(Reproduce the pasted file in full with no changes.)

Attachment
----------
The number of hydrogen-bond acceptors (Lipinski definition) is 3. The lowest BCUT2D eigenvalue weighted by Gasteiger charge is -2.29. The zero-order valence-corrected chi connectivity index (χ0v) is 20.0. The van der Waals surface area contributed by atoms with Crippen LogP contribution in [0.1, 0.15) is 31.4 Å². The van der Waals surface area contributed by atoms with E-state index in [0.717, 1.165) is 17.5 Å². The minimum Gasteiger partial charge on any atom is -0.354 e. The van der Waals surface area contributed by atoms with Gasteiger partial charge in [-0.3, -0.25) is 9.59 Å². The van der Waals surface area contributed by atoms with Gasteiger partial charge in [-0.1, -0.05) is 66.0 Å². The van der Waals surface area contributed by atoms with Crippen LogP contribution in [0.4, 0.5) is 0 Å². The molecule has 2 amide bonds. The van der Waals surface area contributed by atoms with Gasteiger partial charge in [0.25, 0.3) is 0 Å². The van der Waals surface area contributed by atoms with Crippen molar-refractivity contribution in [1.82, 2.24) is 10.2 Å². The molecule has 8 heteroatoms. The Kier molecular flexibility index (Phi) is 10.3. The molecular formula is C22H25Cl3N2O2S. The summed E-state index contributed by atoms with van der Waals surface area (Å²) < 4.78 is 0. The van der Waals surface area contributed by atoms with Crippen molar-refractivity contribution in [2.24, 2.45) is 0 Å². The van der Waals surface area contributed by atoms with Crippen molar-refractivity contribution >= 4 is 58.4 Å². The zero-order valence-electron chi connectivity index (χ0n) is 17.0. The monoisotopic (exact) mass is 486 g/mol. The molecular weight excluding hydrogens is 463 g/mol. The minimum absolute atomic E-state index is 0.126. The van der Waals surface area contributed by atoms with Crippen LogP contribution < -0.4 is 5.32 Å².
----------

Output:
The number of hydrogen-bond acceptors (Lipinski definition) is 3. The lowest BCUT2D eigenvalue weighted by Gasteiger charge is -2.29. The zero-order valence-corrected chi connectivity index (χ0v) is 20.0. The van der Waals surface area contributed by atoms with Crippen LogP contribution in [0.1, 0.15) is 31.4 Å². The van der Waals surface area contributed by atoms with E-state index in [0.717, 1.165) is 17.5 Å². The minimum Gasteiger partial charge on any atom is -0.354 e. The van der Waals surface area contributed by atoms with Gasteiger partial charge in [-0.3, -0.25) is 9.59 Å². The van der Waals surface area contributed by atoms with Gasteiger partial charge in [-0.1, -0.05) is 66.0 Å². The van der Waals surface area contributed by atoms with Crippen LogP contribution in [0.4, 0.5) is 0 Å². The molecule has 2 amide bonds. The van der Waals surface area contributed by atoms with Gasteiger partial charge in [0.25, 0.3) is 0 Å². The van der Waals surface area contributed by atoms with Crippen molar-refractivity contribution in [1.82, 2.24) is 10.2 Å². The molecule has 8 heteroatoms. The Kier molecular flexibility index (Phi) is 10.3. The molecular formula is C22H25Cl3N2O2S. The summed E-state index contributed by atoms with van der Waals surface area (Å²) < 4.78 is 0. The van der Waals surface area contributed by atoms with Crippen molar-refractivity contribution in [2.24, 2.45) is 0 Å². The van der Waals surface area contributed by atoms with Crippen molar-refractivity contribution >= 4 is 58.4 Å². The zero-order valence-electron chi connectivity index (χ0n) is 17.0. The monoisotopic (exact) mass is 486 g/mol. The molecular weight excluding hydrogens is 463 g/mol. The minimum absolute atomic E-state index is 0.126. The van der Waals surface area contributed by atoms with Crippen LogP contribution < -0.4 is 5.32 Å².